Design of Sites, The: Patterns for Creating Winning Web Sites

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  • Edition: 2nd
  • Format: Paperback
  • Copyright: 2007-01-01
  • Publisher: Prentice Hall

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<>Praise for the second edition ofThe Design of Sites "In my worldwide IBM marketing role, I have the benefit of working with some of the finest international interactive agencies and internal Web teams. As I readThe Design of Sites,[I see] the insight from years of professional advice has been put to paper. Nowhere have I seen such a practical, effective, and easy-to-use book to solve and avoid Internet design issues. I keep a copy of the book handy to remind me of the things I forgot and to gain fresh perspectives. It never fails to deliver." -John Cilio, marketing manager, IBM System x & z Storage Synergy "The Design of Sitesartfully brings forward the original intent of Christopher Alexanderrs"s pattern language into the user experience design arena. It is a valuable and comprehensive reference." -George Hackman, Jr., senior director of User Experience for User Interface Guidelines, Patterns and Standards, Oracle Corporation "The Design of Sitesis one of the best tools I have in my usability toolbox. [These] Web UI design patterns make it easy for me to show my clients how to get the most usability bang for their buck." -Claudia Alden Case, usability consultant and interaction designer, Alden Case Enterprises, Inc. "If only biology class had been like this. Lucid text, bulletproof content, and a comprehensive taxonomy thatrs"s just as much a source of inspiration as it is a production tool. This is a really, really good book. If you build Web sites, read it." -Marc Campbell, author ofWeb Design Garage Praise for the first edition ofThe Design of Sites "Stop reinventing the wheel every time you design a Web site!The Design of Siteshelps you rethink your Web sites in terms of genres and patterns. Once you have identified the patterns and applied the best practices for those patterns as outlined in this book, you will reduce your design effort by 50 percent . . . at least!" -Pawan R. Vora, vice president, Information Architecture, Seurat Company "The content [inThe Design of Sites] could make a novice into a seasoned professional over a weekend. Many companies pay a fortune for the information contained in the bookrs"s primary chapters." -John Cilio, marketing manager, IBM System x & z Storage Synergy "This book has many handy checklists for what you should and should not do in creating a conventional Web site. Just following the authorsrs" suggestions would put your site in the top few percent for readability and usability." -Jef Raskin, creator of the Macintosh computer and author ofThe Humane Interface "Now thatThe Design of Siteshas made its appearance, we won't have to put up with those poorly designed Web pages. These authors have captured patterns from successful Web designers, including their own experience in consulting and teaching, and have made this information accessible to all of us. The book is readable yet full of worthwhile information--a valuable addition to any Web designerrs"s bookshelf." -Lin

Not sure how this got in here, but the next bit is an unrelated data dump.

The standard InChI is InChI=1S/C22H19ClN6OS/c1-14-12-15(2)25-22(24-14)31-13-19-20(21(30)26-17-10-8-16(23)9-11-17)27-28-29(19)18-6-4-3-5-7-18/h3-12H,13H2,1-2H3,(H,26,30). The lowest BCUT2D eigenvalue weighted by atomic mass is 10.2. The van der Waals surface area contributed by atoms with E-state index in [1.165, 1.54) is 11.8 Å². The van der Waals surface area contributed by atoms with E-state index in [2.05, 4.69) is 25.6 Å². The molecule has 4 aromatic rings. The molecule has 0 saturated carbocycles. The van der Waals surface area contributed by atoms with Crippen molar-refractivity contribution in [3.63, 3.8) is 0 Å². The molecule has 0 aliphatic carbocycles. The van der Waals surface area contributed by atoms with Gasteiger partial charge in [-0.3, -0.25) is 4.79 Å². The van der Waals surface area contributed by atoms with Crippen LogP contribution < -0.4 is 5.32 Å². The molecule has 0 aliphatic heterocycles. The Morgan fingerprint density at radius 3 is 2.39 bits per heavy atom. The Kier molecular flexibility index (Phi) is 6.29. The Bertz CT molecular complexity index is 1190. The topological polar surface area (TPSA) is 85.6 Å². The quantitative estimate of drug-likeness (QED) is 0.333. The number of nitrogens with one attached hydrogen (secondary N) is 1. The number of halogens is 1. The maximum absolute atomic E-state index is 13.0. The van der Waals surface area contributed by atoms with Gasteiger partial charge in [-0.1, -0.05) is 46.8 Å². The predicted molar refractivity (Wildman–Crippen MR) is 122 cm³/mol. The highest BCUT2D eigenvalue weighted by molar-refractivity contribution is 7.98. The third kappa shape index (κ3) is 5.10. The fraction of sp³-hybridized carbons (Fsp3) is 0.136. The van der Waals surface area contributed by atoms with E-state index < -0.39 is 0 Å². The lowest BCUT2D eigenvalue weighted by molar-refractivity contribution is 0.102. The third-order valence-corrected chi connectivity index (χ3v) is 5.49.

Author Biography

Jason I. Hong is a computer science professor in the Human-Computer Interaction Institute at Carnegie Mellon University.

Table of Contents

Forewordp. xxix
Prefacep. xxxiii
Acknowledgmentsp. xli
Foundations of Web Site Designp. 1
Customer-Centered Web Design: More Than a Good Ideap. 31